- The Washington Times - Wednesday, August 16, 2006

FREDERICK, Md. (AP) — A physician known nationally for his work with poor hepatitis patients was sentenced yesterday to three years of supervised probation to settle charges that he molested two female patients at his private family practice.

Michael S. Rudman, 57, of Middletown, pleaded guilty in Frederick County Circuit Court to one count of second-degree assault involving a victim who was 41 when the incident occurred in February 2005.

The plea was an Alford plea, in which Rudman denied having rubbed himself against the woman’s back for sexual gratification while massaging her neck but acknowledged that the state had enough evidence for a conviction.

“I deny that this had occurred,” Rudman told Judge G. Edward Dwyer Jr.

In return for his plea, prosecutors dropped two other assault charges and three counts of fourth-degree sex offense. Judge Dwyer also granted Rudman probation before judgment, which means the conviction will be expunged unless he violates the terms of his probation.

Rudman’s lawyer, Alan L. Winik, said his client has ended his private practice at the Middletown Valley Family Medical Center but remains the medical director of the Frederick County Hepatitis Clinic, which he founded in 2000 to treat indigent patients with hepatitis C.

Rudman is under orders from the Maryland Board of Physicians to refrain from practicing any sort of patient massage and to have a female chaperone present during every visit with female patients.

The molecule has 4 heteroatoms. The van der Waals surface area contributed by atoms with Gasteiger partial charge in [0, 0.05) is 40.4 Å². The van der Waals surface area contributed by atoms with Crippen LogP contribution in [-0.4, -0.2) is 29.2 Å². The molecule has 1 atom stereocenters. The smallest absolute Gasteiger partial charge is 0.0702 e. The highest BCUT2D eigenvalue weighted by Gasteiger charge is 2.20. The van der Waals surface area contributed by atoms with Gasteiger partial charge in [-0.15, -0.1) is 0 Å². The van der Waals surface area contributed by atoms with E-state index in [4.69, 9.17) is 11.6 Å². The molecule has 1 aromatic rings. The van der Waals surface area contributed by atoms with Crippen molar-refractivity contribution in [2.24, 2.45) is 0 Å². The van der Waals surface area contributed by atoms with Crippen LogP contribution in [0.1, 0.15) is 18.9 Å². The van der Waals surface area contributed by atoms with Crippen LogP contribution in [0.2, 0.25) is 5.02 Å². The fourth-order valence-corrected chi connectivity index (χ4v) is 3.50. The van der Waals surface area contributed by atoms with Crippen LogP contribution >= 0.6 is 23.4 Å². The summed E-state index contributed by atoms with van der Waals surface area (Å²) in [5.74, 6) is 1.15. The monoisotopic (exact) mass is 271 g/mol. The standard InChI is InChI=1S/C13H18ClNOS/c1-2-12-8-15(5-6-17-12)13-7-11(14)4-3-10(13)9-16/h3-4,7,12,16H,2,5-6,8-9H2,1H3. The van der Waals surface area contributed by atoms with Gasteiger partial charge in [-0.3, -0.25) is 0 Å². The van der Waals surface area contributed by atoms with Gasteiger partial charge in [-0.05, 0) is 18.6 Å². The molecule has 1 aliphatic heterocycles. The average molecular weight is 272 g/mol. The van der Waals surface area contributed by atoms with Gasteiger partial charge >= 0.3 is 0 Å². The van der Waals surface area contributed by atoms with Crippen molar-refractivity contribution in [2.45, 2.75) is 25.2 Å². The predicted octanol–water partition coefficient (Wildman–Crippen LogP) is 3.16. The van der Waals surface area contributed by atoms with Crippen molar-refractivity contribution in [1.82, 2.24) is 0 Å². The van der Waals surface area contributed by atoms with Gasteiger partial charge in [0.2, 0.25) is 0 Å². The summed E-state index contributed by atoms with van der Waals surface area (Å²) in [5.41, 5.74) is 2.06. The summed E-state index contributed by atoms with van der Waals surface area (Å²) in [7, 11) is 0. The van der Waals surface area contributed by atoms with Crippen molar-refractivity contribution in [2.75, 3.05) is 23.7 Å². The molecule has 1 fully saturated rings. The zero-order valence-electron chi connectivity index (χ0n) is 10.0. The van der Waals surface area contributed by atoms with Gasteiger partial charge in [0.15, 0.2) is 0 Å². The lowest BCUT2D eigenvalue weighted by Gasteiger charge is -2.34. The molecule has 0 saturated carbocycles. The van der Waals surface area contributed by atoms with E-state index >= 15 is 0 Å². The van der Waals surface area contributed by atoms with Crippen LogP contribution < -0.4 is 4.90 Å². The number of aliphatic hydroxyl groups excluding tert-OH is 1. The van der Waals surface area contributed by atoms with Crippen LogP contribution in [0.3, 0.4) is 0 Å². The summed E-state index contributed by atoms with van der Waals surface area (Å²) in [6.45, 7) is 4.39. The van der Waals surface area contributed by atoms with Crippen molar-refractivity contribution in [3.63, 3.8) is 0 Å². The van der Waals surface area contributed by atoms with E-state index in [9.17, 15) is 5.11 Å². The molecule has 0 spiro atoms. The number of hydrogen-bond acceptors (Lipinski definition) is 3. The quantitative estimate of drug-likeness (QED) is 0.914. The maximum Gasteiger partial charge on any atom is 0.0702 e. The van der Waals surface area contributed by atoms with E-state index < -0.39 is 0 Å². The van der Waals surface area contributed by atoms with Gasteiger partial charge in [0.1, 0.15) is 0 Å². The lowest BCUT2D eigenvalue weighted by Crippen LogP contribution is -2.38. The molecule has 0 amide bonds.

The criminal charges stemmed from an investigation that began in July 2005 after another of Rudman’s family practice patients, a 50-year-old woman, complained to the physician’s board that he had fondled her breast and pelvic area and pressed himself against her during a series of office visits in 2004 and 2005.

Nine other women complained of similar misconduct, dating back to the late 1970s, according to the medical board’s 20-page report on its investigation. None of the accusations led to criminal charges.

The charge to which Rudman pleaded reflected “totally inappropriate behavior,” Assistant State’s Attorney Patty McLane said. But she acknowledged Rudman’s “good works in the community, especially the hepatitis C clinic.”

Mr. Winik said that aside from the accusations against Rudman, “his professional life has been characterized by service to others, often without remuneration.” He also said Rudman earns $15,000 a year at the hepatitis clinic.

Hepatitis C is a virus that can cause serious liver disease if left untreated. In testimony before the U.S. House Government Reform Committee in December 2004, Rudman said the clinic had treated more than 1,000 patients, including people from as far away as Colorado and Florida.

Maryland law provides for the suspension of licenses of physicians convicted of crimes of “moral turpitude” but doesn’t define the term, said Karen Wulff, a board policy analyst. She said it could take some time for the board to take action resulting from Rudman’s plea. His medical license expires Sept. 30, 2007.

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